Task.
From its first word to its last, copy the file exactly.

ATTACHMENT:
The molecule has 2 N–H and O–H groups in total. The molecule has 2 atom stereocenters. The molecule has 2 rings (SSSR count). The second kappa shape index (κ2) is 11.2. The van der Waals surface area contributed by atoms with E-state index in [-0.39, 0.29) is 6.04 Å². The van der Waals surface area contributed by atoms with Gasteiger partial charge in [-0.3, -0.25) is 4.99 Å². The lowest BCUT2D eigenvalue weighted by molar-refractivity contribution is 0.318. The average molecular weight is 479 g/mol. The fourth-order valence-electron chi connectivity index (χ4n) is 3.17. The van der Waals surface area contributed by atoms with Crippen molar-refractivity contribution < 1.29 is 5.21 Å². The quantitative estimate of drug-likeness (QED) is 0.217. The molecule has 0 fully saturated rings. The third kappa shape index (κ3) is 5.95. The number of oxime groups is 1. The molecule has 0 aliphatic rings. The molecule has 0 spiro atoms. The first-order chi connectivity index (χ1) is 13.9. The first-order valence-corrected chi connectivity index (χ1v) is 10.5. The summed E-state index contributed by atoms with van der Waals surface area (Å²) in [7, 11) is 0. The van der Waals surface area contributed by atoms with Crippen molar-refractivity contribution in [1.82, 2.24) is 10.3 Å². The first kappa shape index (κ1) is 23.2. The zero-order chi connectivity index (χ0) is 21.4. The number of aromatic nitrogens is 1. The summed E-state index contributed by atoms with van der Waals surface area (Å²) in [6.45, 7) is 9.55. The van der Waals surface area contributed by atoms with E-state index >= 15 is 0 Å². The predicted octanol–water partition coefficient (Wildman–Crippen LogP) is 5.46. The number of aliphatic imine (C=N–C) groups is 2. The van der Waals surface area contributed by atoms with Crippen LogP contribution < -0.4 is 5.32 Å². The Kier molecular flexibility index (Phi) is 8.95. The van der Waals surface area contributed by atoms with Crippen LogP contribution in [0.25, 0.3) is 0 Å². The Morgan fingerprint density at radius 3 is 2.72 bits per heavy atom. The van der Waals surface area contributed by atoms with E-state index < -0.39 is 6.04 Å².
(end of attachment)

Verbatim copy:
The molecule has 2 N–H and O–H groups in total. The molecule has 2 atom stereocenters. The molecule has 2 rings (SSSR count). The second kappa shape index (κ2) is 11.2. The van der Waals surface area contributed by atoms with E-state index in [-0.39, 0.29) is 6.04 Å². The van der Waals surface area contributed by atoms with Gasteiger partial charge in [-0.3, -0.25) is 4.99 Å². The lowest BCUT2D eigenvalue weighted by molar-refractivity contribution is 0.318. The average molecular weight is 479 g/mol. The fourth-order valence-electron chi connectivity index (χ4n) is 3.17. The van der Waals surface area contributed by atoms with Crippen molar-refractivity contribution < 1.29 is 5.21 Å². The quantitative estimate of drug-likeness (QED) is 0.217. The molecule has 0 fully saturated rings. The third kappa shape index (κ3) is 5.95. The number of oxime groups is 1. The molecule has 0 aliphatic rings. The molecule has 0 spiro atoms. The first-order chi connectivity index (χ1) is 13.9. The first-order valence-corrected chi connectivity index (χ1v) is 10.5. The summed E-state index contributed by atoms with van der Waals surface area (Å²) in [7, 11) is 0. The van der Waals surface area contributed by atoms with Crippen molar-refractivity contribution in [1.82, 2.24) is 10.3 Å². The first kappa shape index (κ1) is 23.2. The zero-order chi connectivity index (χ0) is 21.4. The number of aromatic nitrogens is 1. The summed E-state index contributed by atoms with van der Waals surface area (Å²) in [6.45, 7) is 9.55. The van der Waals surface area contributed by atoms with E-state index >= 15 is 0 Å². The predicted octanol–water partition coefficient (Wildman–Crippen LogP) is 5.46. The number of aliphatic imine (C=N–C) groups is 2. The van der Waals surface area contributed by atoms with Crippen LogP contribution < -0.4 is 5.32 Å². The Kier molecular flexibility index (Phi) is 8.95. The van der Waals surface area contributed by atoms with Crippen LogP contribution in [0.25, 0.3) is 0 Å². The Morgan fingerprint density at radius 3 is 2.72 bits per heavy atom. The van der Waals surface area contributed by atoms with E-state index < -0.39 is 6.04 Å².